20 apps that help provider organizations deliver care
Healthcare organizations are increasingly turning to apps that run on portable devices to support physicians or other caregivers. These small applications can fill a variety of roles, from accessing information in various databases to monitoring patients receiving care in the community. The apps mentioned in the following slides are generally available today, although some are in limited use or still being tested—however, they show a sampling of ways in which apps will get needed information to clinicians and assist them in doing their jobs.
Also this month, Health Data Management published a list of 30 top apps enabling patients and consumers to better manage their health and fitness. That list can be found here.
1upHealth’s provider application helps aggregate patient data from external systems. Using a centralized platform, providers can view data sources that patients have connected via the 1upHealth patient application. A patient timeline shows demographic, medication, lab, condition and history information.
ACT.md offers tools that enable providers to see the full picture of a patient’s needs and manage that care with partners across the community. It comes with an embedded suite of tools to securely share tasks, messages and data with community health and social services partners.
AirStrip aims to improve healthcare delivery with mobile interoperability solutions that connect clinicians and patients across geographic, technology and workflow boundaries. The solutions provide the engagement, collaboration and insight capabilities for caregivers and health systems to provide patient-centered care.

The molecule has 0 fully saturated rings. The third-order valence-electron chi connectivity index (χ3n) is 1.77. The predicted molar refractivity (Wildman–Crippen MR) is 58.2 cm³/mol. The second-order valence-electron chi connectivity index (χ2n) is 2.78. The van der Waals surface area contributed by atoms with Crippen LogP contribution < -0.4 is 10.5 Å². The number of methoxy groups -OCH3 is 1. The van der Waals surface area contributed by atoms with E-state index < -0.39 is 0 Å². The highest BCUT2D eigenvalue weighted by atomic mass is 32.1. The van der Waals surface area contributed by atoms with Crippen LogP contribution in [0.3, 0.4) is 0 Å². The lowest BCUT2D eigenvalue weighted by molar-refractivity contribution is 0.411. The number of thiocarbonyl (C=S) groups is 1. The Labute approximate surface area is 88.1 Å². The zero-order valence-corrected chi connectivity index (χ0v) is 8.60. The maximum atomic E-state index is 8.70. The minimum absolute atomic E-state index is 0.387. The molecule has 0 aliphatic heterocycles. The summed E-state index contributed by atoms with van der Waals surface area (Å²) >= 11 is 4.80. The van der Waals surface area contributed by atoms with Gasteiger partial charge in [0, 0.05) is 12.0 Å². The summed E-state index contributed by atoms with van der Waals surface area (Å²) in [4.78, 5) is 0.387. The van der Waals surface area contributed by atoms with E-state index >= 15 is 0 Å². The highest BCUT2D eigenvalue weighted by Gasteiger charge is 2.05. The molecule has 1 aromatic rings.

CarePassport is a healthcare app enabling patients to aggregate and access their medical data, including medical images, lab results, dental records, clinical reports and more from different healthcare providers. Patients can consolidate their medical records from any healthcare provider, imaging CDs, Apple Watch, health kit, Fitbit, health forms, CDA Files, JPEG, PDF documents or any self-reported medical records.
ClotMD allows patients and healthcare providers to easily manage therapeutic use of warfarin, a Vitamin K antagonist, on a computer or mobile device. The app, accessed from a desktop or mobile device, connects patients on anticoagulation medicine with their providers for real-time communication.
Currently in beta, Dock is envisioned as the secure hub for managing clinical tasks together. The platform provides a HIPAA compliant collaborative solution to prioritize, delegate and track what a team needs to efficiently deliver quality care for their patients. It’s envisioned to be a collaboration platform intended to reduce the hassles that contribute to physician burnout.
DoseMeRx enables clinicians to optimize a patient’s dose, reducing the time spent on dose adjustments and minimizing the number of assays required for a range of drugs that require therapeutic drug monitoring. Using SMART and FHIR technologies, DoseMeRx integrates directly into an EHR and clinician’s workflow to automatically extract readily available information such as age, weight, dose administered, renal function and previous response to therapy.
The app gives users access to Doximity, the largest medical professional network in the U.S., comprising more than 70 percent of all physicians as members. Benefits include the ability to search and find any other doctor, pharmacist, nurse practitioner or physician assistant; get a free efax number; earn Category 1 CME by reading articles; and privately browse jobs and compare salaries across the country.
Developer: New Hampshire Department of State’s Division of Vital Records Administration
So far, this app is only available to physicians in New Hampshire, but it’s a great use of technology for a vexing problem. Funded by the CDC’s National Center for Health Statistics, the New Hampshire electronic Cause of Death mobile app was conceptually designed, architected and licensed by the New Hampshire Department of State’s Division of Vital Records Administration, with technical collaboration and software development from IT service management vendor CNSI. It provides step-by-step wizard-driven guidance to help clinicians through the entire death certification process.